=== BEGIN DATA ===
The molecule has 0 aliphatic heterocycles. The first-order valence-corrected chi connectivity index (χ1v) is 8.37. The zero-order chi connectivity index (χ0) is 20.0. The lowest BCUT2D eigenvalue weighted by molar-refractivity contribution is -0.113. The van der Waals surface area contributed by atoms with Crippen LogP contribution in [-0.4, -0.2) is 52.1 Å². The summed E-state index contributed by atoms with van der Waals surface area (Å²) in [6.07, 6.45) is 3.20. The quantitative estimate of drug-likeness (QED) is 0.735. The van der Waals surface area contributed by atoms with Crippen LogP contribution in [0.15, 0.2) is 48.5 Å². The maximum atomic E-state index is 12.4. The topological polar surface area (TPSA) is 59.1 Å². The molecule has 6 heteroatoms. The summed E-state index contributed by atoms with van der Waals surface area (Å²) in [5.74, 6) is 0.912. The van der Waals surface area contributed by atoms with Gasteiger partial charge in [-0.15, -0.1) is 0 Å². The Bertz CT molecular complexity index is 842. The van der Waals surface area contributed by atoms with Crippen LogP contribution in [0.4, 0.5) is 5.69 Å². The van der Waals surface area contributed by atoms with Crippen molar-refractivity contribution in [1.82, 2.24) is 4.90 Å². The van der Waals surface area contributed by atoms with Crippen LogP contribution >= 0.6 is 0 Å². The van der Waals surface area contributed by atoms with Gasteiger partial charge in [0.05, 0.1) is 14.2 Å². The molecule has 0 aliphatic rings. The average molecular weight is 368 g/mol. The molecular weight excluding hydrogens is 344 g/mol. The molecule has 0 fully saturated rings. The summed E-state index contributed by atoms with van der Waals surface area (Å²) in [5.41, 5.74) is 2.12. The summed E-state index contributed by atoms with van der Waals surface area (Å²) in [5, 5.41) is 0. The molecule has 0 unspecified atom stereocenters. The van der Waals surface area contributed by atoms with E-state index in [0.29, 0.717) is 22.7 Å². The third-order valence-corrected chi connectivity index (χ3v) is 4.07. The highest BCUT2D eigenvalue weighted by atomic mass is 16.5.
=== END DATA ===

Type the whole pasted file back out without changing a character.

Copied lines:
The molecule has 0 aliphatic heterocycles. The first-order valence-corrected chi connectivity index (χ1v) is 8.37. The zero-order chi connectivity index (χ0) is 20.0. The lowest BCUT2D eigenvalue weighted by molar-refractivity contribution is -0.113. The van der Waals surface area contributed by atoms with Crippen LogP contribution in [-0.4, -0.2) is 52.1 Å². The summed E-state index contributed by atoms with van der Waals surface area (Å²) in [6.07, 6.45) is 3.20. The quantitative estimate of drug-likeness (QED) is 0.735. The van der Waals surface area contributed by atoms with Crippen LogP contribution in [0.15, 0.2) is 48.5 Å². The maximum atomic E-state index is 12.4. The topological polar surface area (TPSA) is 59.1 Å². The molecule has 6 heteroatoms. The summed E-state index contributed by atoms with van der Waals surface area (Å²) in [5.74, 6) is 0.912. The van der Waals surface area contributed by atoms with Gasteiger partial charge in [-0.15, -0.1) is 0 Å². The Bertz CT molecular complexity index is 842. The van der Waals surface area contributed by atoms with Crippen LogP contribution in [0.4, 0.5) is 5.69 Å². The van der Waals surface area contributed by atoms with Crippen molar-refractivity contribution in [1.82, 2.24) is 4.90 Å². The van der Waals surface area contributed by atoms with Crippen LogP contribution >= 0.6 is 0 Å². The van der Waals surface area contributed by atoms with Gasteiger partial charge in [0.05, 0.1) is 14.2 Å². The molecule has 0 aliphatic rings. The average molecular weight is 368 g/mol. The molecular weight excluding hydrogens is 344 g/mol. The molecule has 0 fully saturated rings. The summed E-state index contributed by atoms with van der Waals surface area (Å²) in [5.41, 5.74) is 2.12. The summed E-state index contributed by atoms with van der Waals surface area (Å²) in [5, 5.41) is 0. The molecule has 0 unspecified atom stereocenters. The van der Waals surface area contributed by atoms with E-state index in [0.29, 0.717) is 22.7 Å². The third-order valence-corrected chi connectivity index (χ3v) is 4.07. The highest BCUT2D eigenvalue weighted by atomic mass is 16.5.